Alas, I think we are all becoming more and more disconnected from nature, farmers included. Modern farming is massively mediated by technology. For example, when my grandfather wanted to see whether the sward was ready for cattle in the Spring, he would have gone out with a wooden ruler to measure the grass, stuck his fingers in the ground, and generally done a hands-on, eye-focussed assessment.
These days one walks along with a special stick which is pronged in the ground in several places. This produces a computer reading telling one exactly how much grass, to about the nearest kilo, is available for cows to munch. This is clearly useful…but something is lost, as well as gained with technology.
So many nature writers of yore quoted? True! I strongly object to the sneering sorts who say that writing and reading about nature is a modern, metropolitan, middle-class habit. It is not. Appreciating nature is`ancient and universal. Ask St Francis of Assisi.
3. I am very keen that children be inspired to love bees, and nature generally. My love of wildlife began when I was very young, and this was encouraged by my parents and school. How do you inspire your children today, in an age of so many competing distractions: mobile phones, computer games, pop culture etc? Is there anything missing from education that needs to be addressed or 'put back'?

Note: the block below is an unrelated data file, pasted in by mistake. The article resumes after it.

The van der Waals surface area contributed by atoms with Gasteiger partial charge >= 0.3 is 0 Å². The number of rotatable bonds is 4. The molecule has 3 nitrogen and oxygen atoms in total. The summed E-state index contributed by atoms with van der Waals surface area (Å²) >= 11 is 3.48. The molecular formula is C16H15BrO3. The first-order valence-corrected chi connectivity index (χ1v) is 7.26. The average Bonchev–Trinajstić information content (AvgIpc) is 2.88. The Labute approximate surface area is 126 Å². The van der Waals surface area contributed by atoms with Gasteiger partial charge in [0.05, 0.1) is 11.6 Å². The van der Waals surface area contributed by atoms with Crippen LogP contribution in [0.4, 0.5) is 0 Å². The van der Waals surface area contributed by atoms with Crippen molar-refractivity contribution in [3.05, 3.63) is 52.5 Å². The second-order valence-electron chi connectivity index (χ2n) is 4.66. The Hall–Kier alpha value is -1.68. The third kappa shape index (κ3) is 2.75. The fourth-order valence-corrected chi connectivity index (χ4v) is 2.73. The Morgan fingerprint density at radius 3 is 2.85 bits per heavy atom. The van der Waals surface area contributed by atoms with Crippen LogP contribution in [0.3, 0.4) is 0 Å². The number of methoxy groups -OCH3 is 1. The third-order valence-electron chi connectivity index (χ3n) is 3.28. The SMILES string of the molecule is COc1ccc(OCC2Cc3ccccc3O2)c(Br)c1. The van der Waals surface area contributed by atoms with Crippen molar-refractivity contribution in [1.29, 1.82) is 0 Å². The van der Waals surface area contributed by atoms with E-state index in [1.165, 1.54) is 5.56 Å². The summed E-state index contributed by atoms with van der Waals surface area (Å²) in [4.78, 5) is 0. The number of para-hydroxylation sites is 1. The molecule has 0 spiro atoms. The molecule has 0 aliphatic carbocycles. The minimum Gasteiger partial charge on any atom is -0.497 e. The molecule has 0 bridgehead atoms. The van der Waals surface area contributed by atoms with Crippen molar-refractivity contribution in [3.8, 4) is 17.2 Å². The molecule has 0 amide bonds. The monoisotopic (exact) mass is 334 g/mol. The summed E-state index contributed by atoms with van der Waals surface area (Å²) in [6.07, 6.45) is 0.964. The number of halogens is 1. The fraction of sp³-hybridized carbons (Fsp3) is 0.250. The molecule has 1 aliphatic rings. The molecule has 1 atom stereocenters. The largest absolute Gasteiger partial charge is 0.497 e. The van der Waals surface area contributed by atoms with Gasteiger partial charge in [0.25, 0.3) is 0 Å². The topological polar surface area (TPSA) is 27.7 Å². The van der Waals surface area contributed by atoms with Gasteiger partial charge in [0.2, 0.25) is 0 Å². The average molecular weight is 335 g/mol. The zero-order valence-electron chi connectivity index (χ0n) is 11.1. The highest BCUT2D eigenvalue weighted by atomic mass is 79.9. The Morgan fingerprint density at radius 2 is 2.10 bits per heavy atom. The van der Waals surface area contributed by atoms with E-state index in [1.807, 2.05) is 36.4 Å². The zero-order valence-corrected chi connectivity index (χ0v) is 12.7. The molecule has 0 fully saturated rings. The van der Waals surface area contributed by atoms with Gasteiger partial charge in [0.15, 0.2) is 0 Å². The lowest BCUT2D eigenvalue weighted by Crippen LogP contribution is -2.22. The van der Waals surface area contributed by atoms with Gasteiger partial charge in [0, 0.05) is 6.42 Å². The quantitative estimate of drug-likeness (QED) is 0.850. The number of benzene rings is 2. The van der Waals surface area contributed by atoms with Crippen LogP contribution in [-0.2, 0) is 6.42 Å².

Have you ever noticed how politicians are keen on telling schools what to teach? I think, we should begin with educating the politicians.
Instead of the Cabinet travelling to big cities to show how in touch with regions they are, I would have Cabinet –indeed, the whole Parliament- meet in a beautiful hay meadow in May. Then they might begin to understand better the beauty and importance of nature, the countryside, its plants and animals.
4. You refer to a particular book: “Wild Lone: The Story of a Pytchley Fox by BB”, and how this book inspired you with ‘spiritual respect’ for nature, as opposed to ‘simple admiration’ or ‘sentimental regard’. I’m curious to know how you define ‘spiritual respect’ versus the other two, and how do/can we learn to develop it?
By ‘spiritual respect’ I mean the sense of communion and belonging that comes from being in tune with nature, which in turn leads to the appreciation of the Universe as a self-aware system. I tend to find it arises ‘naturally’ from being outdoors, and being able to see stars at night.
5. I am intrigued by the mention of ‘Merlin’s Hill’ close to your farm (also featured in a map at the back of the book). Any historical significance?
Yes, according to legend the wizard is buried on the hill.
6. Can you tell us anything about your next writing project? Another book inspired by nature perhaps?
Absolutely the next book is inspired by nature, and probably more to the point it is about how nature inspired soldiers in World War I to survive the conditions of the trenches. How they planted wildflowers to brighten the mud, made friends with stray dogs, and listened to bird song…It is called ‘Where Poppies Blow’ and will be published in 2016.
I look forward to reading the next book, John!